Bradford J. Helgeson -- Chief Financial Officer

Well, I mean I won't comment on a specific number, but you're thinking about it the right way based on the numbers we've put out for the pipeline as a whole, and you're right, Rookery the largest contributor to that $40 million to $50 million.

Tyler Brown -- Raymond James -- Analyst

Okay. So -- but to be clear, your cash-on-cash payback on Rookery is something like maybe three years, is that right?

Bradford J. Helgeson -- Chief Financial Officer

Yeah, I mean I alluded to that in the prepared remarks, where effectively, it's less than 3 times free cash.

Tyler Brown -- Raymond James -- Analyst

Wow. Okay. That's fantastic. And then, just my last one here, quick shout out to your waste team. Obviously, great pricing there. The 5% is on the whole book, right? So the contract piece was up, maybe 1% or 2%, but any color on how much spot tons were up or was all of the uncontracted benefit largely mix?

Bradford J. Helgeson -- Chief Financial Officer

Yeah. The contracted piece, we're running around 2% as a broad average at this point. It does -- to answer the first part of your question, it does apply to everything, contracted piece is 2%. So really anything that's tied down is growing by double-digits at this point

Tyler Brown -- Raymond James -- Analyst

Okay. All right. Great. Thank you very much.

Operator

Your next question comes from the line of Noah Kaye from Oppenheimer. Your line is open.

Noah Kaye -- Oppenheimer -- Analyst

Thanks for taking the questions. And to add to Tyler, that return on Rookery cash return is really compelling. You mentioned that you would have -- you would expect similar kind of mechanics in place for the other two project. Will we be expecting to see, I presume, a lower cash return because of your role as a developer in those projects or would it be comparable? How do we think about that?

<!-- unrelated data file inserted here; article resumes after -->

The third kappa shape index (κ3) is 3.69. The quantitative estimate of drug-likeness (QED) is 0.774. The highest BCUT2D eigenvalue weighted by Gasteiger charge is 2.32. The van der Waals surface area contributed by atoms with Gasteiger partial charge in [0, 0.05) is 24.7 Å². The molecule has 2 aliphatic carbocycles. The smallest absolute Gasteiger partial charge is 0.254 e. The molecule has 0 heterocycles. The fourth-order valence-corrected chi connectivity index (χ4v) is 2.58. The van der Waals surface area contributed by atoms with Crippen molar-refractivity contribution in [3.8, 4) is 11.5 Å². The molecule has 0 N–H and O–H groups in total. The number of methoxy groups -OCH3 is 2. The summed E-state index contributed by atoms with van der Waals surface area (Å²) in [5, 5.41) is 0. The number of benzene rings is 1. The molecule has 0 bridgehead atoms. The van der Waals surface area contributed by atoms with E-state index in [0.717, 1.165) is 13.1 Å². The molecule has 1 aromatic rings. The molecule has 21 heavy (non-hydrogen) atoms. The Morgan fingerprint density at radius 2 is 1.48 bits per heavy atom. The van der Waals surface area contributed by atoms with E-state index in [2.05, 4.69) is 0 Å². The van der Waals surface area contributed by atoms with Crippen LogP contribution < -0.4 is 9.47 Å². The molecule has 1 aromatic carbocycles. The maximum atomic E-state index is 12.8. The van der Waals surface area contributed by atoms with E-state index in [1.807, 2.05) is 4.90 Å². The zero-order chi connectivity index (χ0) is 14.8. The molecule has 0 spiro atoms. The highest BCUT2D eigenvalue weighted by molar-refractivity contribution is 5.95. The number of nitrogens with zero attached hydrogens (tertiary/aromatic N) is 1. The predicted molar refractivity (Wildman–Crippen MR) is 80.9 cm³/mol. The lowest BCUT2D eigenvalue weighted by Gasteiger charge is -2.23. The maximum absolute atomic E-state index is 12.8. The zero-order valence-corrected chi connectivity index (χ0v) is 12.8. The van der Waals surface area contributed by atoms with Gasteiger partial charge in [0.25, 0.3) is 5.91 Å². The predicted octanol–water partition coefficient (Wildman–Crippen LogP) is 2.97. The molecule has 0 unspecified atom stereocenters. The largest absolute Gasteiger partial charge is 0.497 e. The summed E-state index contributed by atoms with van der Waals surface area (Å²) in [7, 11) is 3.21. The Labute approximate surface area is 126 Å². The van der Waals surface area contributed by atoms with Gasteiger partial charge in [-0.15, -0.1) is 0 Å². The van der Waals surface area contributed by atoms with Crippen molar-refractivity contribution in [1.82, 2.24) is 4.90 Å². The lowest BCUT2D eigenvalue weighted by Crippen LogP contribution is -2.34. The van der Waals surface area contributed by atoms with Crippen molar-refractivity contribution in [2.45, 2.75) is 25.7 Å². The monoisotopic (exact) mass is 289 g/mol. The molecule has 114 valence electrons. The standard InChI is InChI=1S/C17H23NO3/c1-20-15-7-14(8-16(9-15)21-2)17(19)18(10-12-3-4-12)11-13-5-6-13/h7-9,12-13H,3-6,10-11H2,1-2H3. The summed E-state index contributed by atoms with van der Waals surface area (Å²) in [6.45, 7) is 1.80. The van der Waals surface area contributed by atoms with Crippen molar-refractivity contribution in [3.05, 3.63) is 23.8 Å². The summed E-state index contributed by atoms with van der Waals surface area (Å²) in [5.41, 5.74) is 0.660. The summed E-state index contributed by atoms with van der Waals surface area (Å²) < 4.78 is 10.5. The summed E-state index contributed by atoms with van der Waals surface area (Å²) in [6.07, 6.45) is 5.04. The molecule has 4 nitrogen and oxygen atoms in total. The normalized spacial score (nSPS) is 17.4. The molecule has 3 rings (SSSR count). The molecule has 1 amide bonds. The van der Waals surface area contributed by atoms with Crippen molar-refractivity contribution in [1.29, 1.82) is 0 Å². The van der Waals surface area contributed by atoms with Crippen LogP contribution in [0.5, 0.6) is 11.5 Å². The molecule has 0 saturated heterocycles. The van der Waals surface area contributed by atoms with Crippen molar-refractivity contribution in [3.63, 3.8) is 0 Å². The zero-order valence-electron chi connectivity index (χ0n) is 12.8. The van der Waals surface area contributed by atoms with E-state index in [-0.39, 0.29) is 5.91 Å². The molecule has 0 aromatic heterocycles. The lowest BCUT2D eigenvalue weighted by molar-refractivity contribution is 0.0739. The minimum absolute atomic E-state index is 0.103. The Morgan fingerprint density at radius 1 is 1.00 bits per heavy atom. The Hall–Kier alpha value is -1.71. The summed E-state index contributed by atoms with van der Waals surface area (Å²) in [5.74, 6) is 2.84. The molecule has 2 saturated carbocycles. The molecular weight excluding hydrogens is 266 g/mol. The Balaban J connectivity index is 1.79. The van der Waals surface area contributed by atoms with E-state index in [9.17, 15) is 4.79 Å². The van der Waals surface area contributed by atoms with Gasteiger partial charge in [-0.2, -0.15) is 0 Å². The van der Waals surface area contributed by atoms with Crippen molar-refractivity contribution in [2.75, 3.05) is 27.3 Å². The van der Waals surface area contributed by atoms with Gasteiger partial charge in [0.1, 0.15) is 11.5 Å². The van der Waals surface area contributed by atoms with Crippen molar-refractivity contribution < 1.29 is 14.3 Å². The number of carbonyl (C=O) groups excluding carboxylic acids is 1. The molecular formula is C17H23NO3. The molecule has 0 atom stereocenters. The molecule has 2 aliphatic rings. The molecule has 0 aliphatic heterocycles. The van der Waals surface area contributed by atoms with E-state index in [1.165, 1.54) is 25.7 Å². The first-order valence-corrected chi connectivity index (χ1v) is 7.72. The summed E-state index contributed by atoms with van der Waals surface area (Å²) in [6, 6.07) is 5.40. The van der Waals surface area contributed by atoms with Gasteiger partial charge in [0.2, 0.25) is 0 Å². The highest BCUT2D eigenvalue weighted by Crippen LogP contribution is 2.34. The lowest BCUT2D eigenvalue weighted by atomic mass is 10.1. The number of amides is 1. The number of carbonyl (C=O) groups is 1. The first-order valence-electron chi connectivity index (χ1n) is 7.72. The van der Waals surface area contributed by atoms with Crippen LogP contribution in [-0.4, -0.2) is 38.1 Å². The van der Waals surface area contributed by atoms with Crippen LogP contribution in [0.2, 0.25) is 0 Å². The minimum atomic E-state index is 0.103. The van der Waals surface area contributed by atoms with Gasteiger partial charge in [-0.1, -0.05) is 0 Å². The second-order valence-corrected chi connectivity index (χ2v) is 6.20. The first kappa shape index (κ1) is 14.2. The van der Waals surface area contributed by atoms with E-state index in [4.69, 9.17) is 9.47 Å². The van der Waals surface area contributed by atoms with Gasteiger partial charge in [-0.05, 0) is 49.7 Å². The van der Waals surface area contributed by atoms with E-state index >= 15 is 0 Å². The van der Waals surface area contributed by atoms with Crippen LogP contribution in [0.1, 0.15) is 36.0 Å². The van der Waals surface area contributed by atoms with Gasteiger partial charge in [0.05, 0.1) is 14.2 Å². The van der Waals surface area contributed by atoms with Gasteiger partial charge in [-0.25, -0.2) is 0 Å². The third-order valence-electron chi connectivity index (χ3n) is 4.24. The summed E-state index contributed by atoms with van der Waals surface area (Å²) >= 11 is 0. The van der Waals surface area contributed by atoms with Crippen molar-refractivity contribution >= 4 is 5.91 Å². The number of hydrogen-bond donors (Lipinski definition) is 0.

Bradford J. Helgeson -- Chief Financial Officer

Hi Noah. It's, Brad. It will be comparable structurally in terms of the arrangement we have with GIG. Though I'll tell you that, Rookery is the largest of the four projects and given that size, has very attractive returns on equity, which then translates into how the premium is calculated under our agreement with GIG. So you expect something similar, but the dollars are not going to be at the same level.

Noah Kaye -- Oppenheimer -- Analyst

Yeah. That's fair. And then I believe we should be reaching pretty soon the end of the review of the operating permanent Protos products kind of -- (inaudible) there or anything that would lead you to anticipate that you wouldn't be able to kind of get past that and get the financial close fairly soon?

Stephen J. Jones -- President, Chief Executive Officer & Director

We're optimistic on Protos, it doesn't have the noise around that Rookery had. And, we're within a week or so of getting to that 90-day judicial review period and then we'll move fairly quickly to close. We're in discussions with the EPC provider. We are in discussions with the banks. So we expect, as we get through the second quarter here, we will get a few closing. June, July timeframe is my guess.

Noah Kaye -- Oppenheimer -- Analyst

Excellent. And then just turn to a different subject, TAPS. I see the investment in there. Can you can give us an update on where you're at with standing of that facility?

Stephen J. Jones -- President, Chief Executive Officer & Director

Sure. The equipment is under construction and we're testing it off site, and expect it to be delivered and installed at the Fairless Hills facilities around mid-year. So basically, we decided at the technology provider's site to do some testing and then we'll move it on a modular basis to Fairless Hills. And then after that, we'll move into commissioning. So we'll use a good part of the second half of the year for commissioning and ensure that the operations are consistent and we are getting the throughput out of the facility that we expected. I mean we're pretty excited about this. You've heard us talk about it for a while. This has been something in the industry that's been kind of talked about over many years. We're also in early stage discussions for developments at some of our other sites. And so -- and I think I've talked about this before. I want to get the Fairless Hills facility well along and then we'll look at deploying this technology to other sites and we have talked to some of our clients and looked to some of our sights on what the next set of investments will be.

Noah Kaye -- Oppenheimer -- Analyst

Great. Thank you very much.

Operator

Your next question comes from the line of Michael Hoffman from Stifel. Your line is open.